Interactive Effects On Productivity Of Low Back Pain, Stress, Depression And Work Sector | 20052
International Journal of Physical Medicine & Rehabilitation
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ggregate anonymous answers to an online Health Risk Appraisal, provided by employees in 3 distinct work sectors (17,483
employed in Manufacturing, 25,238 in Health Care, and 13,657 in Financial Services), were stratified into 5 low back pain
occurrence categories (never, rarely, occasionally, frequently, most of the time). Respondents in each category were further
stratified as to Depression Severity -assessed via PHQ9- or Job Stress -assessed via Stress Satisfaction offset scores (SSOS).
The interactions between Back Pain, Psychosocial factors and Work sectors, and their effect on productivity loss, measured by
the Work Limitation Questionnaire, were analyzed. Job Performance (P) rather than Absenteeism (A) was more significantly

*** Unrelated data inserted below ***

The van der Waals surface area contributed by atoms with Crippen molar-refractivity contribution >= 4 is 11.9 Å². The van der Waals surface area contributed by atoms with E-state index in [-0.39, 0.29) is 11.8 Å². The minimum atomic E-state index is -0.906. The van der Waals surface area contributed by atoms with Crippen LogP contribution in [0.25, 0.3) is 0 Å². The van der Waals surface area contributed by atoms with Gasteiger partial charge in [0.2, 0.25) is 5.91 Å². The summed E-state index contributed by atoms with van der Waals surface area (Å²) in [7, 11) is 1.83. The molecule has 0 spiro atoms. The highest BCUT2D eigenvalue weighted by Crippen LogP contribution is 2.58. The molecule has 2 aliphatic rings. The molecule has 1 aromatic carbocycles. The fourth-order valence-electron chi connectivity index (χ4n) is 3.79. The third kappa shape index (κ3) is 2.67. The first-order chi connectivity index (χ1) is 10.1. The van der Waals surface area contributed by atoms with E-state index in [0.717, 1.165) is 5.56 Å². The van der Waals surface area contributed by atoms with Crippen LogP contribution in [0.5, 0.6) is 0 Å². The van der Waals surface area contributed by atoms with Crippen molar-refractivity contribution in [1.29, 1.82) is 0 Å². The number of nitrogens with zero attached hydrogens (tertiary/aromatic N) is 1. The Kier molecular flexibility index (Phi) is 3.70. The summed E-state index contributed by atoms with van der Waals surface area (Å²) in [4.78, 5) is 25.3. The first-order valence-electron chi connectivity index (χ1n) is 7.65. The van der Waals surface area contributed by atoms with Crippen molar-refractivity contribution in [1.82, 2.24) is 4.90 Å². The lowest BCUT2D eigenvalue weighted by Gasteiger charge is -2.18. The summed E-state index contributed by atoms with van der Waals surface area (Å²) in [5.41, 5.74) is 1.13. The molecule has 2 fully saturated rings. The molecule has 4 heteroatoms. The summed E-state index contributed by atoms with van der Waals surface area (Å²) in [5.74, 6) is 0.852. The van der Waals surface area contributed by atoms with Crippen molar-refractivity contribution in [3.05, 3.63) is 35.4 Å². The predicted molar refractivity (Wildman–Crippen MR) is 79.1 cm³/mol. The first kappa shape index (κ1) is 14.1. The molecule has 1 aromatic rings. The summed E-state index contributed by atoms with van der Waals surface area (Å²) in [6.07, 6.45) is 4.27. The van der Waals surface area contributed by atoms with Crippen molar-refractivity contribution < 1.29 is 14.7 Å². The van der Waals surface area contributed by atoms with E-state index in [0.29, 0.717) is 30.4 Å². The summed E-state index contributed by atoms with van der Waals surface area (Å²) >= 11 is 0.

affected. Depression, Back Pain and Work sector significantly interacted in affecting job performance. The interaction was such
that the highest loss of performance (10.5%), the highest productivity loss [A + P (33.1% )] and the highest productivity impact
per employee ($15,435), were observed when depression severity was the highest, low back pain the most frequent, and work
sector was F. Similarly, in the case of job stress-satisfaction, the interaction was such that the highest loss of performance (8.9%),
the highest productivity loss [A+P (26.4%)], and the highest productivity impact per employee ($12,605), were observed when
the SSOS score was most negative (no reward, no satisfaction, most pressure and fatigue), low back pain was most frequent,
and work sector was also F. Back pain treatment goals should include a job performance focus. This in turn should include
considerations about the psycho-social work context.
Alberto M Colombi is a retired corporate Medical Director of PPG Industries. He earned Doctor of Medicine degree and Occupational Medicine Specialty degrees
from the University of Milan and a master?s degree in Public Health from the University of Pittsburgh.Since 2002, he has served as Adjunct Associate Professor at
the Graduate School of Public Health, University of Pittsburgh/Behavioral and Social Health.He devoted his efforts, in making the case for health and productivity
management. He is an executive consultant to Infotech-Wellness Checkpoint.
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